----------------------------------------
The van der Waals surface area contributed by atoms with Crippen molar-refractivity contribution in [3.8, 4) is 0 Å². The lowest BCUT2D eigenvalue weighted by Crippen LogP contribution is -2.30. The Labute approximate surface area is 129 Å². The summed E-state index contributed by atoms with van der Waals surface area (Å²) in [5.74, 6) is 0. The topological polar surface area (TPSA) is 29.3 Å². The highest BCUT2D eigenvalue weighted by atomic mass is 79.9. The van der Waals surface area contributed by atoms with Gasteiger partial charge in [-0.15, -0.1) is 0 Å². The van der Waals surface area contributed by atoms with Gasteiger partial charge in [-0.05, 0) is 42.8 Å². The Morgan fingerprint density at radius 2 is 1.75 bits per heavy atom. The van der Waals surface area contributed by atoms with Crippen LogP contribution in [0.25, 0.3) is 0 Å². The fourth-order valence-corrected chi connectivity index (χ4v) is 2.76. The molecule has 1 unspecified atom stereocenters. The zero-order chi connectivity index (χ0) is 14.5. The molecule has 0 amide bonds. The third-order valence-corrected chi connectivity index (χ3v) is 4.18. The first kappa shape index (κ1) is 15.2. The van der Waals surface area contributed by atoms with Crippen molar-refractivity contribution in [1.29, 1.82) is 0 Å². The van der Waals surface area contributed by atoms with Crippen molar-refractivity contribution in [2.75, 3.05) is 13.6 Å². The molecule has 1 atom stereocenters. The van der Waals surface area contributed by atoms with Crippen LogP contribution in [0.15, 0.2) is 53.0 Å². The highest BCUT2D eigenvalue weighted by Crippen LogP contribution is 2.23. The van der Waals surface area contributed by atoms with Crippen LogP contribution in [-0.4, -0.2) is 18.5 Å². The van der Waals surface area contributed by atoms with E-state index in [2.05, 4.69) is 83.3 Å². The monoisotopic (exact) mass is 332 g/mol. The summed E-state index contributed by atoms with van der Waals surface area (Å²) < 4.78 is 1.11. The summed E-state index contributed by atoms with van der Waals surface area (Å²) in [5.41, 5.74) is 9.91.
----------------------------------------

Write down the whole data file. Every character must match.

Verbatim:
The van der Waals surface area contributed by atoms with Crippen molar-refractivity contribution in [3.8, 4) is 0 Å². The lowest BCUT2D eigenvalue weighted by Crippen LogP contribution is -2.30. The Labute approximate surface area is 129 Å². The summed E-state index contributed by atoms with van der Waals surface area (Å²) in [5.74, 6) is 0. The topological polar surface area (TPSA) is 29.3 Å². The highest BCUT2D eigenvalue weighted by atomic mass is 79.9. The van der Waals surface area contributed by atoms with Gasteiger partial charge in [-0.15, -0.1) is 0 Å². The van der Waals surface area contributed by atoms with Gasteiger partial charge in [-0.05, 0) is 42.8 Å². The Morgan fingerprint density at radius 2 is 1.75 bits per heavy atom. The van der Waals surface area contributed by atoms with Crippen LogP contribution in [0.25, 0.3) is 0 Å². The fourth-order valence-corrected chi connectivity index (χ4v) is 2.76. The molecule has 1 unspecified atom stereocenters. The zero-order chi connectivity index (χ0) is 14.5. The molecule has 0 amide bonds. The third-order valence-corrected chi connectivity index (χ3v) is 4.18. The first kappa shape index (κ1) is 15.2. The van der Waals surface area contributed by atoms with Crippen molar-refractivity contribution in [1.29, 1.82) is 0 Å². The van der Waals surface area contributed by atoms with Crippen molar-refractivity contribution in [2.75, 3.05) is 13.6 Å². The molecule has 1 atom stereocenters. The van der Waals surface area contributed by atoms with Crippen LogP contribution in [0.15, 0.2) is 53.0 Å². The highest BCUT2D eigenvalue weighted by Crippen LogP contribution is 2.23. The van der Waals surface area contributed by atoms with Crippen LogP contribution in [-0.4, -0.2) is 18.5 Å². The van der Waals surface area contributed by atoms with E-state index in [2.05, 4.69) is 83.3 Å². The monoisotopic (exact) mass is 332 g/mol. The summed E-state index contributed by atoms with van der Waals surface area (Å²) < 4.78 is 1.11. The summed E-state index contributed by atoms with van der Waals surface area (Å²) in [5.41, 5.74) is 9.91.